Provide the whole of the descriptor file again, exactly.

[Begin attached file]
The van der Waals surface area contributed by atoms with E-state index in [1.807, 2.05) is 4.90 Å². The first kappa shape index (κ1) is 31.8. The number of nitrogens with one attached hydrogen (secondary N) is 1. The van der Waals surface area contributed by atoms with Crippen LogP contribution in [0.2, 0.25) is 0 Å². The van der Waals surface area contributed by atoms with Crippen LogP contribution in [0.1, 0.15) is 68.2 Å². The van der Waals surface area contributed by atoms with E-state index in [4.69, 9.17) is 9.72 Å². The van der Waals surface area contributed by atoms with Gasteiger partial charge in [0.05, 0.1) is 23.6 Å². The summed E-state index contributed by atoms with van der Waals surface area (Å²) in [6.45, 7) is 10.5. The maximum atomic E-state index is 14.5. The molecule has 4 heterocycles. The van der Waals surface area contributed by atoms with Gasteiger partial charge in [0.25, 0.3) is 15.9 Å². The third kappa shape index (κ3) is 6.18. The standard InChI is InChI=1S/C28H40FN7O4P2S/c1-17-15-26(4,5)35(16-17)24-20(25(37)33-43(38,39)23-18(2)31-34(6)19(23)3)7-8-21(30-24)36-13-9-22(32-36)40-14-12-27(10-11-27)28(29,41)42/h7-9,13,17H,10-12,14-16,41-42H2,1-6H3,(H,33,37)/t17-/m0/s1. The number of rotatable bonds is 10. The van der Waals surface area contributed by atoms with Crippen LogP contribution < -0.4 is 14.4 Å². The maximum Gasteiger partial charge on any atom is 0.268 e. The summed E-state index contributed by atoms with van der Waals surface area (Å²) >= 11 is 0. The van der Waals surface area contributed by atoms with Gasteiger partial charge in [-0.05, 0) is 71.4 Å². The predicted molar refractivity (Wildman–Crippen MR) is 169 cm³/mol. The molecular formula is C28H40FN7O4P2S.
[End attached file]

The van der Waals surface area contributed by atoms with E-state index in [1.807, 2.05) is 4.90 Å². The first kappa shape index (κ1) is 31.8. The number of nitrogens with one attached hydrogen (secondary N) is 1. The van der Waals surface area contributed by atoms with Crippen LogP contribution in [0.2, 0.25) is 0 Å². The van der Waals surface area contributed by atoms with Crippen LogP contribution in [0.1, 0.15) is 68.2 Å². The van der Waals surface area contributed by atoms with E-state index in [4.69, 9.17) is 9.72 Å². The van der Waals surface area contributed by atoms with Gasteiger partial charge in [0.05, 0.1) is 23.6 Å². The summed E-state index contributed by atoms with van der Waals surface area (Å²) in [6.45, 7) is 10.5. The maximum atomic E-state index is 14.5. The molecule has 4 heterocycles. The van der Waals surface area contributed by atoms with Gasteiger partial charge in [0.25, 0.3) is 15.9 Å². The third kappa shape index (κ3) is 6.18. The standard InChI is InChI=1S/C28H40FN7O4P2S/c1-17-15-26(4,5)35(16-17)24-20(25(37)33-43(38,39)23-18(2)31-34(6)19(23)3)7-8-21(30-24)36-13-9-22(32-36)40-14-12-27(10-11-27)28(29,41)42/h7-9,13,17H,10-12,14-16,41-42H2,1-6H3,(H,33,37)/t17-/m0/s1. The number of rotatable bonds is 10. The van der Waals surface area contributed by atoms with Crippen LogP contribution < -0.4 is 14.4 Å². The maximum Gasteiger partial charge on any atom is 0.268 e. The summed E-state index contributed by atoms with van der Waals surface area (Å²) >= 11 is 0. The van der Waals surface area contributed by atoms with Gasteiger partial charge in [-0.05, 0) is 71.4 Å². The predicted molar refractivity (Wildman–Crippen MR) is 169 cm³/mol. The molecular formula is C28H40FN7O4P2S.